Takata's $24 Billion Worst-Case Scenario

Steph Willems
by Steph Willems
takata s 24 billion worst case scenario

The cost of a comprehensive recall of all Takata Corporation airbag inflators could sink the company.

A source at airbag manufacturer Takata told Bloomberg that a worst-case scenario — a recall of 287.5 million airbag inflators — would cost the company $24 billion dollars, far more than analysts previously estimated.

The cost would be the equivalent of four times the projected revenue Takata expects for the 2015-2016 fiscal year, or six times the total value of the company’s assets.

Takata’s shares nosedived after the estimate was made public, dropping nearly 20 percent, while automakers who sourced the company’s airbags saw corresponding dips.

The spreading nature of the recall, the result of exploding airbags linked to nine U.S. deaths, has caused Takata’s stock to shed nearly 70 percent of its value since last fall. This latest news casts doubt on Takata’s ability to weather the storm.

Eight days ago, it was reported that Takata was planning to sell most of its shares in other companies —including several Japanese automakers — in order to finance the ongoing recall.

After that, Reuters reported that Takata was on the hunt for capital, and had started estimating potential recall costs to determine how much they will try to raise. The number they landed on provided the latest bombshell for the company.

Besides recalling a climbing number of affected vehicles, Takata has to demonstrate what caused the explosions to the National Highway Traffic Safety Administration, or at least prove that its airbags are safe. The company has until the end of 2019 to do that.

As of mid-March, 24 million vehicles from 14 automakers have been recalled in the U.S. — including a car owned by NHTSA chief Mark Rosekind — with 7.1 million inflators replaced.

Honda and Toyota have said they will stop using Takata-sourced airbags in new vehicles.

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  • SCE to AUX SCE to AUX on Mar 30, 2016

    As an engineer, this story saddens me. Stonewalling and test data fakery aside, this really comes down to a failure of chemical and mechanical engineering. Propellant that explodes when exposed to long-term humidity, and the failure to "keep the powder dry" (literally) - both are due to lax design and testing. Worse, the same weak design was propagated through many products. Nobody realized that the entire company's fortunes rested on the pillars of engineering integrity.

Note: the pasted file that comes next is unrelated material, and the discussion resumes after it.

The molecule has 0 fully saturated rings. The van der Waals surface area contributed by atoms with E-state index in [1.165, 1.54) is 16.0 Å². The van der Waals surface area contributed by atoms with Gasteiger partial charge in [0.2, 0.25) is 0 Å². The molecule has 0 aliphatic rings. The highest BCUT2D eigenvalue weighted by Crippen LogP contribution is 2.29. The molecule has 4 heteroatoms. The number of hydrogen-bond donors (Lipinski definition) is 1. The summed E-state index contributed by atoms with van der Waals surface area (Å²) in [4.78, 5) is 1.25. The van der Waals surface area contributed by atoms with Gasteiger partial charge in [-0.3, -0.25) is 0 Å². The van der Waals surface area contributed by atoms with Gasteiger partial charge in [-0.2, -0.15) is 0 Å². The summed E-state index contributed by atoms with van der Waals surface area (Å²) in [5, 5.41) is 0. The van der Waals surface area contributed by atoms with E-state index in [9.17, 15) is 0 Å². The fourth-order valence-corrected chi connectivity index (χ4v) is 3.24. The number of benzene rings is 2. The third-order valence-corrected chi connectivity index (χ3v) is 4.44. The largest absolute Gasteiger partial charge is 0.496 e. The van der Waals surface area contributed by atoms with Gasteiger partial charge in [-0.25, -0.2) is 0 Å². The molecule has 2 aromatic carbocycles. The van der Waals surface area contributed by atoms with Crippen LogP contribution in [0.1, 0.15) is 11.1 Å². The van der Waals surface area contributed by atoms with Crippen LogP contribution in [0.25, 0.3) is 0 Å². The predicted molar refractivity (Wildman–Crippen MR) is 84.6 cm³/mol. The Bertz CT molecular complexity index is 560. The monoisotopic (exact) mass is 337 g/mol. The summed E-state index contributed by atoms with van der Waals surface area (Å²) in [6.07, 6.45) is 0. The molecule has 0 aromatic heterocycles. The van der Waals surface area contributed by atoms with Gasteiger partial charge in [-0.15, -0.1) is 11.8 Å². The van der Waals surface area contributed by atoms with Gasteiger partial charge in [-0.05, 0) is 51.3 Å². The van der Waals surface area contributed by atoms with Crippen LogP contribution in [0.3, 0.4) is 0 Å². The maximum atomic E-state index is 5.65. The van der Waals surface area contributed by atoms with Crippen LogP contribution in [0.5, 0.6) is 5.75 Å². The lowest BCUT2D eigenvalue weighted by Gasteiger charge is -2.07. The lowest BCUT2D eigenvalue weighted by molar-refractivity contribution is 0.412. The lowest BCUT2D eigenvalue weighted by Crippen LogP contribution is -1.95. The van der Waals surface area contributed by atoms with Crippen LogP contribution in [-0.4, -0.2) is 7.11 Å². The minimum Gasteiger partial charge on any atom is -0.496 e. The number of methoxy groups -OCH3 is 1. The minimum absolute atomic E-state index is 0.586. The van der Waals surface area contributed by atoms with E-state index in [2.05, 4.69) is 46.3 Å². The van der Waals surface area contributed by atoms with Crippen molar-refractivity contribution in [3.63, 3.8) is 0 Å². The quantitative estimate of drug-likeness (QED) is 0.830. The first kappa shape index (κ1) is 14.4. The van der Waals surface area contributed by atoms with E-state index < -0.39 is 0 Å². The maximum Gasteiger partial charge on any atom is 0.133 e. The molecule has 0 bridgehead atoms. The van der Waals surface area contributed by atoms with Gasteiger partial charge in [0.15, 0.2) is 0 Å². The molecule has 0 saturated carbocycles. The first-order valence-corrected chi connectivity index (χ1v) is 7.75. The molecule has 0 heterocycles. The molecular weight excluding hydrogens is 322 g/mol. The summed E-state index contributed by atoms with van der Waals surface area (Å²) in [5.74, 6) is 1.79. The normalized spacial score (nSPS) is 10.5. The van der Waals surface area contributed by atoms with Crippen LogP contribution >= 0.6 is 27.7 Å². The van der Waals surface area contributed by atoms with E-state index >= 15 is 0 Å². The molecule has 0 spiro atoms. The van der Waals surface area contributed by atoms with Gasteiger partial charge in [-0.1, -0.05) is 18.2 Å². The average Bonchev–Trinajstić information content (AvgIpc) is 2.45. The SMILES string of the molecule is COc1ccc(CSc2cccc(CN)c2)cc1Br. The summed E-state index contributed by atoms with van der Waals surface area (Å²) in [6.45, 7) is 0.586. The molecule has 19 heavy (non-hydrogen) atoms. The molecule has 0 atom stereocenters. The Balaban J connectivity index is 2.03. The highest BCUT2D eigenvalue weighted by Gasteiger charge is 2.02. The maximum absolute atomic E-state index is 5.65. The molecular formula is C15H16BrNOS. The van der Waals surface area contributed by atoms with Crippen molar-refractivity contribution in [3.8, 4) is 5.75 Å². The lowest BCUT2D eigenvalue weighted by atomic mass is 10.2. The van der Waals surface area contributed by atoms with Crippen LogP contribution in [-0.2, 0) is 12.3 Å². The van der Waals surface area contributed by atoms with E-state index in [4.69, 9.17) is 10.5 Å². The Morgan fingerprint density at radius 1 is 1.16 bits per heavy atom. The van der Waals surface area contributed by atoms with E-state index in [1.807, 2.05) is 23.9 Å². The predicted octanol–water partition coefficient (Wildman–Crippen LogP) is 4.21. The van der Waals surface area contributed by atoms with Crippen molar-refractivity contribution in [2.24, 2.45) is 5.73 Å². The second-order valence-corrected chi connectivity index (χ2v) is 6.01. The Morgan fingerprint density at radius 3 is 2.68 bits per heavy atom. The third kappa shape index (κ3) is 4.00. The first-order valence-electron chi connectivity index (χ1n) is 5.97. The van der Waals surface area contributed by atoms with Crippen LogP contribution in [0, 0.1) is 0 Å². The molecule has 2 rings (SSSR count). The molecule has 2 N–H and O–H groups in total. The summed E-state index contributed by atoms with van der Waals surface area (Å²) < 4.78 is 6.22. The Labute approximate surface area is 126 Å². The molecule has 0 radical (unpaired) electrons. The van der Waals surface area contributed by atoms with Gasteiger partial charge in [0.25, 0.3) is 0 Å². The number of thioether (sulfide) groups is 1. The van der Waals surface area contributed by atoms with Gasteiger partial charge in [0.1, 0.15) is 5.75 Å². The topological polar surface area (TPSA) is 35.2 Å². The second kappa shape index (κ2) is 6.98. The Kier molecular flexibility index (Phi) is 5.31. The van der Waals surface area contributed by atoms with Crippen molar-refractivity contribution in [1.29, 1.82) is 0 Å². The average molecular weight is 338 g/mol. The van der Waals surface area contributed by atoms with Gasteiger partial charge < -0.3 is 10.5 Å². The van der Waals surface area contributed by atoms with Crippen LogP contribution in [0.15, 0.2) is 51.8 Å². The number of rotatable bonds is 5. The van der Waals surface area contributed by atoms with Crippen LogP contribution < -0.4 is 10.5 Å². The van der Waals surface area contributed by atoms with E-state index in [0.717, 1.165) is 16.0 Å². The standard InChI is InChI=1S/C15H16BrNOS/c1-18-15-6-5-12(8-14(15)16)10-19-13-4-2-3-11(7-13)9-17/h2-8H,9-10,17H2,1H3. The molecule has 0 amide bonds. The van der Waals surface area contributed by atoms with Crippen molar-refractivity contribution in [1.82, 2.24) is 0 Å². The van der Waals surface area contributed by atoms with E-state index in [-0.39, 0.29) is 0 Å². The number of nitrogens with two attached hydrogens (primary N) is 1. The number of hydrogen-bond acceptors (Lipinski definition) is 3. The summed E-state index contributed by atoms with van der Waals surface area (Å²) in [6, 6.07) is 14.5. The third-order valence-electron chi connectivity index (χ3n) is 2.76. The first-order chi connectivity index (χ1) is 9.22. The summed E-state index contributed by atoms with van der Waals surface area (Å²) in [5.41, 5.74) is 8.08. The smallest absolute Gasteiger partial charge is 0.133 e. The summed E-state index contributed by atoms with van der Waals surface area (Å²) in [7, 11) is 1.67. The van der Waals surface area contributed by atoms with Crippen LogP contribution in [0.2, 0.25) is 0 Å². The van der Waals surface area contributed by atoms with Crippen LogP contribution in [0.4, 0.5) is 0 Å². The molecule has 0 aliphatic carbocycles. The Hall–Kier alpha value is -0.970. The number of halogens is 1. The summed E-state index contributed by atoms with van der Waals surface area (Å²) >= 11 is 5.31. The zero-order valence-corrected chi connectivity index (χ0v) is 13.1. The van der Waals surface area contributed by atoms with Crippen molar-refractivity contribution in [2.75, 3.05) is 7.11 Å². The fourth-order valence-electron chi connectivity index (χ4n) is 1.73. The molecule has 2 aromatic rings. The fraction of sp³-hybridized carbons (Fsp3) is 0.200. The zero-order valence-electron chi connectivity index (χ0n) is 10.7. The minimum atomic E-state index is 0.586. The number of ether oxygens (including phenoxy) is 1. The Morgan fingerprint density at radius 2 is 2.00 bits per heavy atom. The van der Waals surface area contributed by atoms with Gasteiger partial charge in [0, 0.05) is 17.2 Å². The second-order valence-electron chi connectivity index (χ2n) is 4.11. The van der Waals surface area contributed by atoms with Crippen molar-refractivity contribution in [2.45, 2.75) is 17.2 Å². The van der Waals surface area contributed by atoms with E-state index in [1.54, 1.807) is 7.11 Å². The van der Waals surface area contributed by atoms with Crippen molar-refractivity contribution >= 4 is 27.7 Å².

• Jasper2 Jasper2 on Mar 31, 2016

    ALL Takata senior management needs to go to jail for a year for every death. They knew. Yes, they knew and keep sending these defective airbags to multiple manufacturers 'round the globe. Bastards.

    • 05lgt 05lgt on Mar 31, 2016

      You'd have about as much luck convincing a Takata exec that their airbags are inherently dangerous as you would convincing an oil extraction exec that AGW isn't an evil plot. It's very hard to see that the butter on your own bread is stolen. Human brains don't work that way.

  • ToolGuy Well the faithful 2010 RAV4 has new headlamp assemblies installed as of yesterday (ordered them a year ago and put it off until now). Have to remove the entire front fascia *and* remove part of the radiator support to change the headlamps. Ordered new side brackets and clips since the thing is pretty much designed to go together once (it comes apart when it comes apart, is what I'm saying), so we'll get to hop back in there when those show up later this week. (Alternative is to have the wrong gap at the fascia/fender interface and you know we can't have that.)Just crossed 150K mileage, engine is strong, no signs of transmission trouble. Spouse is pushing for an EV (or a Jeep, but I ignore that Jeep part). Michelins are performing well. Very high likelihood that this particular Toyota will be replaced with a non-Toyota, maybe 2 years from now.Oh, no one cares. 🙂
  • Parkave231 Needs moar grille!
  • SCE to AUX Give them everything they want, including the moon. Let the UAW determine how long they want to keep their jobs.
  • Arthur Dailey If I were a UAW leader I would focus more on political policy, such as requirements for North American content. Work harder at organizing non D3 auto plants. Try to win public support and increase union density/membership. But political unionism is not popular in the USA. Instead the focus is often on short term monetary gains.
  • Peter 20% raise to make up for the post-Covid inflation. 3% a year for the length of this contract estimated future inflation.Nothing for retired workers (It’s not the Automakers fault that the Union has stolen your money. Go talk to the 2 guys sitting in Jail)